Supervised, semi-supervised, and unsupervised approaches exist to do RE. In the 2010s, neural network architectures were applied to RE. Sometimes the term Relation Classification is used, particularly in approaches that treat it as a classification problem.

Milestones

1998

At the 7th Message Understanding Conference (MUC), the task of extracting relations between entities is considered. Since this is considered as part of template filling, they call it template relations. Relations are limited to organizations: employee_of, product_of, and location_of.

Jun
2000
Snowball uses seed tuples as the starting point. Source: Agichtein and Gravano 2000, fig. 2.

Agichtein and Gravano propose Snowball, a semi-supervised approach to generating patterns and extracting relations from a small set of seed relations. At each iteration, it evaluates for quality and keeps only the most reliable patterns and relations.

Feb
2003

Zelenko et al. obtain shallow parse trees from text for use in binary relation classification. They use contiguous and sparse subtree kernels to assess similarity of two parse trees. Subsequently, this kernel-based approach is followed by other researchers: kernels on dependency parse trees of Culotta and Sorensen (2004); subsequence and shortest dependency path kernels of Bunescu and Mooney (2005); convolutional parse kernels of Zhang et al. (2006); and composite kernels of Choi et al. (2009).

2004

Kambhatla takes a feature-based supervised classifier approach to relation extraction. A MaxEnt model is used along with lexical, syntactic and semantic features. Since kernel methods are a generalization of feature-based algorithms, Zhao and Grishman (2005) extend Kambhatla's work by including more syntactic features using kernels, then use SVM to pick out the most suitable features.

Jun
2005
Relation graph from a binary classifier is used to find cliques. Source: McDonald et al. 2005, fig. 2.

Since binary classifiers have been well studied, McDonald et al. cast the problem of extracting higher-order relations into many binary relations. This also makes the data less sparse and eases computation. Binary relations are represented as a graph, from which cliques are extracted. They find that probabilistic cliques perform better than maximal cliques. The figure corresponds to some binary relations extracted for the sentence "John and Jane are CEOs at Inc. Corp. and Biz. Corp. respectively."

Jan
2007
Results of TextRunner from processing 9 million web pages. Source: Banko et al. 2007, fig. 1.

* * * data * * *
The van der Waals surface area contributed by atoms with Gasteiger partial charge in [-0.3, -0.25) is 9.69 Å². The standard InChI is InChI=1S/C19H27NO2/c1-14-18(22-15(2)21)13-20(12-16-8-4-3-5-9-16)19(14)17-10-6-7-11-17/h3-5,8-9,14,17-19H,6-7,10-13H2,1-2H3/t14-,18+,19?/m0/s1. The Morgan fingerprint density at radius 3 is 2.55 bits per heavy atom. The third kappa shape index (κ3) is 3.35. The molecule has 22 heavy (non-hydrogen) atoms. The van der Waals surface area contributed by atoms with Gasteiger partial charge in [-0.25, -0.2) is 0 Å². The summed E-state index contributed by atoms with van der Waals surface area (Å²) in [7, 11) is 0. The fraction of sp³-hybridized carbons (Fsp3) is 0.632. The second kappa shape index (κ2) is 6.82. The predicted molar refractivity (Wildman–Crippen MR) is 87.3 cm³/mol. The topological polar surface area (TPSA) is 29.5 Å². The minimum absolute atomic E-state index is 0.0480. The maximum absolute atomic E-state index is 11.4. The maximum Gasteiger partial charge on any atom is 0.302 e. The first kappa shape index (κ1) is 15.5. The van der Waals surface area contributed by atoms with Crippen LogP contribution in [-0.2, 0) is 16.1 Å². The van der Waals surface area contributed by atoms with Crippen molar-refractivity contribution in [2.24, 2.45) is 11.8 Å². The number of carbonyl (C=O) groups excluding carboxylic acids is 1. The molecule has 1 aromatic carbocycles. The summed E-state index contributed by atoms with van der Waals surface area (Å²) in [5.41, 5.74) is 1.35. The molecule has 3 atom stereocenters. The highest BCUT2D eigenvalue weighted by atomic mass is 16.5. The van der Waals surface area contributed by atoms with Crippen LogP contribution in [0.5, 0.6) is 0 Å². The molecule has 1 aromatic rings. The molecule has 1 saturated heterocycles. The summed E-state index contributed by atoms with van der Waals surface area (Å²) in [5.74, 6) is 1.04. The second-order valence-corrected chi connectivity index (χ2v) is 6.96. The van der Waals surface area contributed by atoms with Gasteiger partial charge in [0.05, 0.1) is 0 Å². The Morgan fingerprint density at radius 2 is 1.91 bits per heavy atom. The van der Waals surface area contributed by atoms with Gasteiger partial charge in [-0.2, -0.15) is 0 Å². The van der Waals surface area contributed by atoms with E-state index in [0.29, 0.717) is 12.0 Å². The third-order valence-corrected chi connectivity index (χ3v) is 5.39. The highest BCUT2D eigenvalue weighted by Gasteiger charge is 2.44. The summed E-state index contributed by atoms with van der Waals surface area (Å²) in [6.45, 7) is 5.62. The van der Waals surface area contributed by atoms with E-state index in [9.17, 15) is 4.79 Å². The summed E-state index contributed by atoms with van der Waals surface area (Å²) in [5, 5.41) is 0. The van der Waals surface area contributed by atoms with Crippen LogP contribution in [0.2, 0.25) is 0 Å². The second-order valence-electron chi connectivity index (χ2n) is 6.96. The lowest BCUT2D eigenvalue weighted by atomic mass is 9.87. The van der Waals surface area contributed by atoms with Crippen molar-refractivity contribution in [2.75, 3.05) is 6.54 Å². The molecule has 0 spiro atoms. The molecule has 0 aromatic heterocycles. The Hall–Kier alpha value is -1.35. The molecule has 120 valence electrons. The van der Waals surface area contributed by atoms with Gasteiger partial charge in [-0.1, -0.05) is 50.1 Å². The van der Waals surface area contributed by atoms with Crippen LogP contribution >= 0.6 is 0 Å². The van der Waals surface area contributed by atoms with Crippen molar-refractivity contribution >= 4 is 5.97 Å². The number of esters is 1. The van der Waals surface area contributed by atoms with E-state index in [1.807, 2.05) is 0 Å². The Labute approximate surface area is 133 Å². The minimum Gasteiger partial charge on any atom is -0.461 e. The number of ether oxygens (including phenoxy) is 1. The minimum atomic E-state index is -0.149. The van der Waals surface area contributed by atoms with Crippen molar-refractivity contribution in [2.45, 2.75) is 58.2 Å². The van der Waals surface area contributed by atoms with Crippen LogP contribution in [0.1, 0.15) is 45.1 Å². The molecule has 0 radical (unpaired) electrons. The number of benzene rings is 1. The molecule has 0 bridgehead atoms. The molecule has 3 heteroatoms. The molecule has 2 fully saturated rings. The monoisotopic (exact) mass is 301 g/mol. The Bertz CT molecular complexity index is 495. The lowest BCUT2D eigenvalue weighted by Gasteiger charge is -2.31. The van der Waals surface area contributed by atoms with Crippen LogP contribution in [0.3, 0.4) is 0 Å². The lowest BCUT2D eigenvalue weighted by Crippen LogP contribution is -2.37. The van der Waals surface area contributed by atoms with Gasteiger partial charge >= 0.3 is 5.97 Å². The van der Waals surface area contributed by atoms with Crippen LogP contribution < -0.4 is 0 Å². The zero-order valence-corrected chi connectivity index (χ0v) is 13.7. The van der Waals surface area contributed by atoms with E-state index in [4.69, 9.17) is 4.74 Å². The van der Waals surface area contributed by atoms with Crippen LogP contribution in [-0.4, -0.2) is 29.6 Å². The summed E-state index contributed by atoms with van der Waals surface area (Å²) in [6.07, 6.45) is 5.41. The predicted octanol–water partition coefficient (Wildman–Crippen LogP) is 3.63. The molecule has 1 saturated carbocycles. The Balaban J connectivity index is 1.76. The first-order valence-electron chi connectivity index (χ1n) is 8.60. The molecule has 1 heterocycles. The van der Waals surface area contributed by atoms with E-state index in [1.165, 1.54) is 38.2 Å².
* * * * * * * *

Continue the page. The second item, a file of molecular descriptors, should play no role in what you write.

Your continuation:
Banko et al. propose Open Information Extraction along with an implementation that they call TextRunner. In an unsupervised manner, the system is able to extract relations without any human input. Each tuple is assigned a probability and indexed for efficient information retrieval. TextRunner has three components: self-supervised learner, single-pass extractor, and redundancy-based assessor.

Aug
2009
Features extracted with aid of a dependency parse tree. Source: Mintz et al. 2009, sec. 5.

Mintz et al. propose distant supervision to avoid the cost of producing hand-annotated corpus. Using entity pairs that appear in Freebase, they find all sentences in which each pair occurs in unlabelled text, extract textual features and train a relation classifier. The include both lexical and syntactic features. They note that syntactic features are useful when patterns are nearby in the dependency tree but distant in terms of words. In the early 2010s, distant supervision becomes an active area of research.

Aug
2014
Use of word embeddings and CNN for relation classification. Source: Zeng et al. 2014, fig. 1 and 2.

Neural networks and word embeddings were first explored by Collobert et al. (2011) for a number of NLP tasks. Zeng et al. apply word embeddings and Convolutional Neural Network (CNN) to relation classification. They treat relation classification as a multi-class classification problem. Lexical features include the entities, their surrounding tokens, and WordNet hypernyms. CNN is used to extract sentence level features, for which each token is represented as word features (WF) and position features (PF).